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Home truths: Not giving up on Lent

Kate Moriarty  |  18 February 2020

Do you have an Easter tradition? Some people hunt for eggs, some people go to Mass. Me? Every year at Easter, I beat myself up for not doing a good Lent.

It’s complicated. I love Lent. It’s such a simple and prayerful time. Forty days is enough time to beta-test a new prayer habit. I always imagine becoming the holiest version of myself. But it never seems to work out that way.

I try hard, I really do, it’s just that, when it comes to holiness, I’m a bit of a slow learner. I give up coffee, but it turns me into a terrible person. I try to do a reflection, but by the time I’ve found the Bible and a candle and looked up the readings for Sunday and convinced my children to sit still, six weeks have passed and it’s Good Friday already. I think I need to take a special class, where things are broken down and made simple for me. I think I need some specialised learning-aids.

In the meantime, I’ve put together a few ideas for easy-cooking, ready-made Lent. A remedial student’s guide to holiness.

Podcasts. Podcasts are great. I can listen to them while I wash dishes, hang clothes out and successfully ignore my children. And there are plenty of podcasts to help with prayer. Audio Divinia gives the readings for next Sunday, along with a reflection by a theologian. I wouldn’t need to find a bible or know the Sunday readings. And I might actually hear a homily for once.

Prayer pegs. This is like a memory trick. I will take something that happens every day and use it as a reminder for prayer. So, every time my twelve-year-old complains that life is unfair that the whole system is unfair, I could pray for peace in our world, peace, indeed, in my kitchen. Every time I send my four-year-old to the naughty step for pulling my other four-year-old’s hair, I could pray for all those who are isolated and in prison. Every time my seven-year-old insists on playing with that impossibly cheerful yet oddly passive aggressive ‘Bop It!’ contraption, I could pray the toy breaks immediately and beyond repair.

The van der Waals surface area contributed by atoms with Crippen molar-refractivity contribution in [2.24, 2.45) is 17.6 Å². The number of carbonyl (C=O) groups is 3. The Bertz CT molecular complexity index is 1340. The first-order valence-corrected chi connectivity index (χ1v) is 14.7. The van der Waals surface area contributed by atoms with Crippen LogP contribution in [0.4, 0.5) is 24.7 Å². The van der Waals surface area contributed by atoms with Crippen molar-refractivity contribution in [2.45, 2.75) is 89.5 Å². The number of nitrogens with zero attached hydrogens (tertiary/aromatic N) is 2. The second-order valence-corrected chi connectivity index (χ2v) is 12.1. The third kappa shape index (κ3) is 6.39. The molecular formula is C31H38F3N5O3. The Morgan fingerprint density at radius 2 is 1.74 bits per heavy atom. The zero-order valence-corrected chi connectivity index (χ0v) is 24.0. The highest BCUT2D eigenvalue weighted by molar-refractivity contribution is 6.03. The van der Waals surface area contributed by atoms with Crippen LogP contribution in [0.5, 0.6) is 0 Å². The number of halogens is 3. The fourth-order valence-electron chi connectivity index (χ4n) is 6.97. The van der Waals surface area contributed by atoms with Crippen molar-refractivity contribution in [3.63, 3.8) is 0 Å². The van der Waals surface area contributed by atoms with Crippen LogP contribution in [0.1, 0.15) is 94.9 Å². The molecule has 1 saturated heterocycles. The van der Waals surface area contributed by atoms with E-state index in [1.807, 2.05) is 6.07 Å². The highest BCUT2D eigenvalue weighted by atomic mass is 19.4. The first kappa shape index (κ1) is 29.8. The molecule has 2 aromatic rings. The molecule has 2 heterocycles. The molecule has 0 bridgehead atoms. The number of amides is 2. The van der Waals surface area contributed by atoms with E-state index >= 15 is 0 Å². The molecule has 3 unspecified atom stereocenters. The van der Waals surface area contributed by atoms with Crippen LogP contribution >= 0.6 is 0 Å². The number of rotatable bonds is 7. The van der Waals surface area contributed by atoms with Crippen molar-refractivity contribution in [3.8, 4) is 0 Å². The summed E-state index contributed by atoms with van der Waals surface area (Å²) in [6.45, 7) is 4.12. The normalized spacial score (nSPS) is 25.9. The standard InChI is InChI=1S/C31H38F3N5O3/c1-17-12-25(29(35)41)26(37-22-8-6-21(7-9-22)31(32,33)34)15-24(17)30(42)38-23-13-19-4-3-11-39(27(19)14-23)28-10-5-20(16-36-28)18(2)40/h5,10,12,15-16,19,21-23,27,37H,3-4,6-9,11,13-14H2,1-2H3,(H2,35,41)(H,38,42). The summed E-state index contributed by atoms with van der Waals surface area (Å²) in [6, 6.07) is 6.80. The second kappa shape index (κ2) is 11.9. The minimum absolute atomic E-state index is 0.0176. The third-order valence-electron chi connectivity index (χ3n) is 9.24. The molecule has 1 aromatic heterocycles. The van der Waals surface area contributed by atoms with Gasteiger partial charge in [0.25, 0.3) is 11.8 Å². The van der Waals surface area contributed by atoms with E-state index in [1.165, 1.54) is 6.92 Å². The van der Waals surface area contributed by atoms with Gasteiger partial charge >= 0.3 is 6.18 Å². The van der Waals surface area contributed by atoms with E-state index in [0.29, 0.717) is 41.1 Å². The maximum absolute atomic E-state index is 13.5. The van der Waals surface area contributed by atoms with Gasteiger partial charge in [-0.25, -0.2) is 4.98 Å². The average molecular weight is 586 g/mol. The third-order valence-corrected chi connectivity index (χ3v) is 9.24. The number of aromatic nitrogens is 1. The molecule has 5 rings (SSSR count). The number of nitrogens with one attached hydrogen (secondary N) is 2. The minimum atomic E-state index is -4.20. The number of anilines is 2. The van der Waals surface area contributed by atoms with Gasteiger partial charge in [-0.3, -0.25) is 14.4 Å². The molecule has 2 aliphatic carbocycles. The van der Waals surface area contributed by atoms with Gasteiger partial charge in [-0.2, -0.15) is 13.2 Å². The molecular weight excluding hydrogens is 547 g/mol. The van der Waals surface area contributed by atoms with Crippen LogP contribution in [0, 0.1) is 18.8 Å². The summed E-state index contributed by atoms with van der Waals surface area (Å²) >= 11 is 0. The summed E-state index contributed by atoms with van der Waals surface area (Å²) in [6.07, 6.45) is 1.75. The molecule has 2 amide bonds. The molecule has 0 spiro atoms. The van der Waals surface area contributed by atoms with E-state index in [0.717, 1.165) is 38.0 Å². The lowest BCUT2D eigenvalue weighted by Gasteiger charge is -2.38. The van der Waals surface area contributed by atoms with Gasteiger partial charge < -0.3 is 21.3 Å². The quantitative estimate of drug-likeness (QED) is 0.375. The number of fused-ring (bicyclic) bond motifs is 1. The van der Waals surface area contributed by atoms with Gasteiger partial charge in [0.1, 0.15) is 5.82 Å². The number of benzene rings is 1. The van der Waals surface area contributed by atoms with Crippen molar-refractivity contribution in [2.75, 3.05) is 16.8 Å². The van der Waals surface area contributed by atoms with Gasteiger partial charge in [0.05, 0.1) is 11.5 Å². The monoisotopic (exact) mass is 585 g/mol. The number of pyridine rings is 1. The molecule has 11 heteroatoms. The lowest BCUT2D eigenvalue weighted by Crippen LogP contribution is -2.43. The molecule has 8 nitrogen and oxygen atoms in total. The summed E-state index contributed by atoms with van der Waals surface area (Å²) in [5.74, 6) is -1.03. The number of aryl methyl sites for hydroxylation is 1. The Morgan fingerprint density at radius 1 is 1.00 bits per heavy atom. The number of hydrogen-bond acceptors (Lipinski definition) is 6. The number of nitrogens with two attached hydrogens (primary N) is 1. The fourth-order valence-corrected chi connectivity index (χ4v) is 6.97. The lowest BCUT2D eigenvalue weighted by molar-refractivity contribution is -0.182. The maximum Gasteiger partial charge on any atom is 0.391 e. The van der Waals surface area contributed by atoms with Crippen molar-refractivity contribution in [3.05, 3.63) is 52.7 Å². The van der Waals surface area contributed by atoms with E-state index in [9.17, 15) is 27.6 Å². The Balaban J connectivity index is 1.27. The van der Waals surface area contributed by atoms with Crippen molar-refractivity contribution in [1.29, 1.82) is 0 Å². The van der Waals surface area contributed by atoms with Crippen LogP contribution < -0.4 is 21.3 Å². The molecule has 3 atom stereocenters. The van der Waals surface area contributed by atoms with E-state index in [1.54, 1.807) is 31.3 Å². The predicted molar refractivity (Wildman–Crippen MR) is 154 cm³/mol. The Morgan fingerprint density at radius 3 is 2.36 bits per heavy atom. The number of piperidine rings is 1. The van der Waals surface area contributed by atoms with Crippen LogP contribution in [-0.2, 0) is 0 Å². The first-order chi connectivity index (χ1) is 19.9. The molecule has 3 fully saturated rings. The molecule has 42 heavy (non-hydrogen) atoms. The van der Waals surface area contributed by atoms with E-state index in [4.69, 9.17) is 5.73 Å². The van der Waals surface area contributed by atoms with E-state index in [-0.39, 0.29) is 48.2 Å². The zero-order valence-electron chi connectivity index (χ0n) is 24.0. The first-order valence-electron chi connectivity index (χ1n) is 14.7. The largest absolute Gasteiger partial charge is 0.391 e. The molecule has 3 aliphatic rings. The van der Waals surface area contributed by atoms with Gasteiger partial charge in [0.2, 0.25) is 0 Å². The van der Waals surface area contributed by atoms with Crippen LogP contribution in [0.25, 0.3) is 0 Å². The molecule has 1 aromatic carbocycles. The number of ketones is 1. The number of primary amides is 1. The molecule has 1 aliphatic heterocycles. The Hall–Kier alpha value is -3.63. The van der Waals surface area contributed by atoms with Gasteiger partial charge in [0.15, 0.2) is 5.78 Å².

Pray to Mary for help. She gets it. I know she does.

Floor tantrum meditation. OK, so this is an idea I’m playing with. My youngest daughter is still prone to tantrums. And her twin sister often joins her out of a sense of solidarity. Thus, much of my day is spent dealing with two little girls lying on the floor and bewailing the injustice of a mother who makes them wear pants. But here’s what I’m thinking: maybe they’re not sugared-up megalomaniacs. Maybe what they are doing is prostrating themselves in prayer. The next time I discover my twins in frustration prostration, I’m going to get down on the floor, play some Taizé music off my phone speakers, and meditate with them. The other customers and security staff at Harvey Norman might feel a little bewildered, but I can always just tune them out.

I’m not saying these ideas are the ideal. You might be really good at holiness. You might have Lent down, producing meat-free culinary delights every Friday and never losing your Project Compassion box behind the couch. If so, I’m happy for you, really I am. But if, like me, you find yourself struggling to keep focus, maybe give these prayer hacks a try.

In the meantime, my four-year-old has discovered I used the wrong colour spoon for her breakfast and has taken to the floor for some shrieking contemplation. I might join her in this unconventional form of prayer. And I’m not going to beat myself up anymore. Because there’s more than one way to be holy

 

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